Most companies in Singapore are registered as Private Limited companies. Such Private Limited companies usually required to have the suffix “Private Limited”, “Pte Ltd” or “Ltd” as part of the company name.
In some parts of the world, Private Limited companies are commonly referred to as corporations, Incorporated (“Inc.”), limited liability companies, unlimited companies as part of their name, though the latter cannot be used in Singapore. The registration of companies in Singapore is done through the Accounting and Corporate Regulatory Authority (ACRA).
Types of Private Limited Companies in Singapore
Private Limited Company
It is a locally incorporated company where the maximum number of shareholders is limited to 50. A private company is one whose memorandum or articles of association restricts the right of its members to transfer their shares in the company.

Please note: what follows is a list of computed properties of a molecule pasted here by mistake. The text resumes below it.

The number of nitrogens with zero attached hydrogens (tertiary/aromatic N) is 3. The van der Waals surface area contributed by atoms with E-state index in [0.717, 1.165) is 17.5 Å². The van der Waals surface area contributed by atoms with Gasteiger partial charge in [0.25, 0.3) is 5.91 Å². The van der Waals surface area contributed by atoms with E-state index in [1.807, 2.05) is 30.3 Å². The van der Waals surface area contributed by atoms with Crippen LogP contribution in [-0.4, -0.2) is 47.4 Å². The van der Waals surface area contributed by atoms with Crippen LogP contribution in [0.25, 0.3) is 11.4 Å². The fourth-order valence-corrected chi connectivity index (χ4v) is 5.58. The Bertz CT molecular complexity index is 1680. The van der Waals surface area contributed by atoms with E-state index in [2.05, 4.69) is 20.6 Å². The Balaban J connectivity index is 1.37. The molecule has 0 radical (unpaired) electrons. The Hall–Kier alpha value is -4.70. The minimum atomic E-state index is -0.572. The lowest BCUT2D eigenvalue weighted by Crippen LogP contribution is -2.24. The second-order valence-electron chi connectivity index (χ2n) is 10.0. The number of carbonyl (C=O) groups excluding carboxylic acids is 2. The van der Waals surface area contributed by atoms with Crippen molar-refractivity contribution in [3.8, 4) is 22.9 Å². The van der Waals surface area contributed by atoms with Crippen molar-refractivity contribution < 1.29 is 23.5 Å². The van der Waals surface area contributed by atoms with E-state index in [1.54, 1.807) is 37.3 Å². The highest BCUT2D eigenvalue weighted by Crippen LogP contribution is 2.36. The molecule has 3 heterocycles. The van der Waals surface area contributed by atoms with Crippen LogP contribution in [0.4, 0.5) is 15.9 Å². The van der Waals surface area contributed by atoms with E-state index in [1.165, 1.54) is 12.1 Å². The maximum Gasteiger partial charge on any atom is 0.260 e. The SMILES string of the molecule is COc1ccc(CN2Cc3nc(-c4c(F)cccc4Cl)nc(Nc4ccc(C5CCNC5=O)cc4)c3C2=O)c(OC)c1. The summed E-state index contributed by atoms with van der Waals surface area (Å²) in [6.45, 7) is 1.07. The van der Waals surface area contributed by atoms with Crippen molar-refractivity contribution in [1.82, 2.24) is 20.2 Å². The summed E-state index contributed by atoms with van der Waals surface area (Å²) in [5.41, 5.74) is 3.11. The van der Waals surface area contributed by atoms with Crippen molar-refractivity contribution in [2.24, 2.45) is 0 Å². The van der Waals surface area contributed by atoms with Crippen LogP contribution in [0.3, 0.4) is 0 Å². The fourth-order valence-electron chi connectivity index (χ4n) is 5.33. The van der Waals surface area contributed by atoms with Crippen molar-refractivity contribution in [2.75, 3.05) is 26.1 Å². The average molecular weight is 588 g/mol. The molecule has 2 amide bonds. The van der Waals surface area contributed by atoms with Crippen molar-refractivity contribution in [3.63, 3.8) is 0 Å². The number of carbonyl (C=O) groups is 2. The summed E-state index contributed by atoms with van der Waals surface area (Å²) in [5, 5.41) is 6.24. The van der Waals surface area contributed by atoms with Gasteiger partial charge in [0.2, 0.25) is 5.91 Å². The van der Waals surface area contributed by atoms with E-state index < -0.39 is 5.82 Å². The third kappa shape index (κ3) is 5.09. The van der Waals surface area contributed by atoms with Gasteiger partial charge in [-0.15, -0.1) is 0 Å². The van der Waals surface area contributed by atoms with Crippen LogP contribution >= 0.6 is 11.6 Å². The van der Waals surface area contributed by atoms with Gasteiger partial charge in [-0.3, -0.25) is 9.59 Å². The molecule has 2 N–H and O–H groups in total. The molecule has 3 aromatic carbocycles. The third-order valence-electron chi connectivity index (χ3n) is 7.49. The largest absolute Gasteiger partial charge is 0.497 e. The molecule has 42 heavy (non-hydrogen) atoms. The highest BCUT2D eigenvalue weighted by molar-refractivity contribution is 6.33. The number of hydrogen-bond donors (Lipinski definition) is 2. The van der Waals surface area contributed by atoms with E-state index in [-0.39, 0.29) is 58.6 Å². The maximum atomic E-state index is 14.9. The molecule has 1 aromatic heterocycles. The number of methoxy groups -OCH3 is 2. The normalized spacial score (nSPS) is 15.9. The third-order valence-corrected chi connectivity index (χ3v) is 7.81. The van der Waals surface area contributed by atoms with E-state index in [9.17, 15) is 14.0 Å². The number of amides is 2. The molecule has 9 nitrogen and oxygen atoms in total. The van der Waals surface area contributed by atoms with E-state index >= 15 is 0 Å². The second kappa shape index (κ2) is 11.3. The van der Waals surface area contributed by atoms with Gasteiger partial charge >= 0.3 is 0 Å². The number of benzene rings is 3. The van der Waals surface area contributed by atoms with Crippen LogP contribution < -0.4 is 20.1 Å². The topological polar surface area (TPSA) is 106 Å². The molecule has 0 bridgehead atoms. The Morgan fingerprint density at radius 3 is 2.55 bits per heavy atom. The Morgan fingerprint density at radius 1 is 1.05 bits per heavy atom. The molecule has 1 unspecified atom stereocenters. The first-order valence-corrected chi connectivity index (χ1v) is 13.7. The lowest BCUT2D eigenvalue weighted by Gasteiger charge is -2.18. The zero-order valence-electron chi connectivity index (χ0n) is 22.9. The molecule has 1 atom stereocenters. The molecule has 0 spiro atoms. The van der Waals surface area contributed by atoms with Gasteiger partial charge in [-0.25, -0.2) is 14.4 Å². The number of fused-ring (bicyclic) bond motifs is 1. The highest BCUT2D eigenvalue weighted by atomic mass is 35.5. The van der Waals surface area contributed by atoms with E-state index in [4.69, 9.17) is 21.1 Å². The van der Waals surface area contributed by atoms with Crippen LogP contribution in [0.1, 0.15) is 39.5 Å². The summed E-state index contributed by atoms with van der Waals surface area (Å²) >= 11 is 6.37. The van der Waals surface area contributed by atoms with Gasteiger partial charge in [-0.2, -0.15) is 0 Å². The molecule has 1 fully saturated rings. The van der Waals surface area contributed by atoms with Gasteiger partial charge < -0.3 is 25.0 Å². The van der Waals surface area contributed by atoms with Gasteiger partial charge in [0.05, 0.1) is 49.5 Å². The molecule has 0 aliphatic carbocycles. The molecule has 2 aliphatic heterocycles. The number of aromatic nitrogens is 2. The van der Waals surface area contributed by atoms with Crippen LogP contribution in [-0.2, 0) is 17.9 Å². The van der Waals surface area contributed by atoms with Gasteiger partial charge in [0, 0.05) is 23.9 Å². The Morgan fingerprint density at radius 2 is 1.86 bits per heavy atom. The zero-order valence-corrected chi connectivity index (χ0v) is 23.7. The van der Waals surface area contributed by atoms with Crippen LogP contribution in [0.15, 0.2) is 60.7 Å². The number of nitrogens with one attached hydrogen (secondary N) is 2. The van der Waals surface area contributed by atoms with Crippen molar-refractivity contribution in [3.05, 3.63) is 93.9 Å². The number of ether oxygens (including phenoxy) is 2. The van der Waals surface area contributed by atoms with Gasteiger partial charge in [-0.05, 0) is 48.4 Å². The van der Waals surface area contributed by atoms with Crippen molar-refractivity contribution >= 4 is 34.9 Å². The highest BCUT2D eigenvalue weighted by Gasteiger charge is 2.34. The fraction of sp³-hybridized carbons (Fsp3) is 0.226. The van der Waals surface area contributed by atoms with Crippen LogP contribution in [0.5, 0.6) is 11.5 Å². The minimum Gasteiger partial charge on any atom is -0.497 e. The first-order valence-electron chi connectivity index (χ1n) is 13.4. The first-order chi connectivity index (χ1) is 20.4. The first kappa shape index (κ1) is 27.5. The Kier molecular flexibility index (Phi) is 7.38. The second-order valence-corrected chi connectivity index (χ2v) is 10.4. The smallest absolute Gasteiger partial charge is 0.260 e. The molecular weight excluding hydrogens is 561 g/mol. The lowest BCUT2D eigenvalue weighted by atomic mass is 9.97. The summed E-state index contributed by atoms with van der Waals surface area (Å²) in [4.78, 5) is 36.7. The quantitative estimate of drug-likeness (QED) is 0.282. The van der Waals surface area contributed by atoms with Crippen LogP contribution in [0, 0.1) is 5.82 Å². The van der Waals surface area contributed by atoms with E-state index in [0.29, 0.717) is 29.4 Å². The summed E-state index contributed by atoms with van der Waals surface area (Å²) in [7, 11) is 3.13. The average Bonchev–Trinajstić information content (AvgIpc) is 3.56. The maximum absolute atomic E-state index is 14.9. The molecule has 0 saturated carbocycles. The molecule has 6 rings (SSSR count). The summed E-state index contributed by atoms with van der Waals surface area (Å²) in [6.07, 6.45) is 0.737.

The restriction on the right to transfer shares in a private company usually takes the form of a requirement that the transfer is first approved by the company’s board of directors or a requirement that the shares be first offered to be transferred to existing shareholders.
Public Company Limited by Shares
A Public Company Limited by Shares is a locally incorporated company in which the number of shareholders can be more than 50. Public companies may or may not be listed on a stock exchange. Where they are so listed, they are usually referred to as “listed companies”. The company may raise capital by offering shares and debentures to the public. A public company must register a prospectus with Monetary Authority of Singapore before making any public offering of shares and debentures.
Public Company Limited by Guarantee
A Public Company Limited by Guarantee is one which carries out non-profit activities with national or public interest, such as promotion of art or charity. The Minister may approve the registration of the company without the addition of the word “Limited” or “Berhad” to its name.
Features of a Singapore Private Limited Company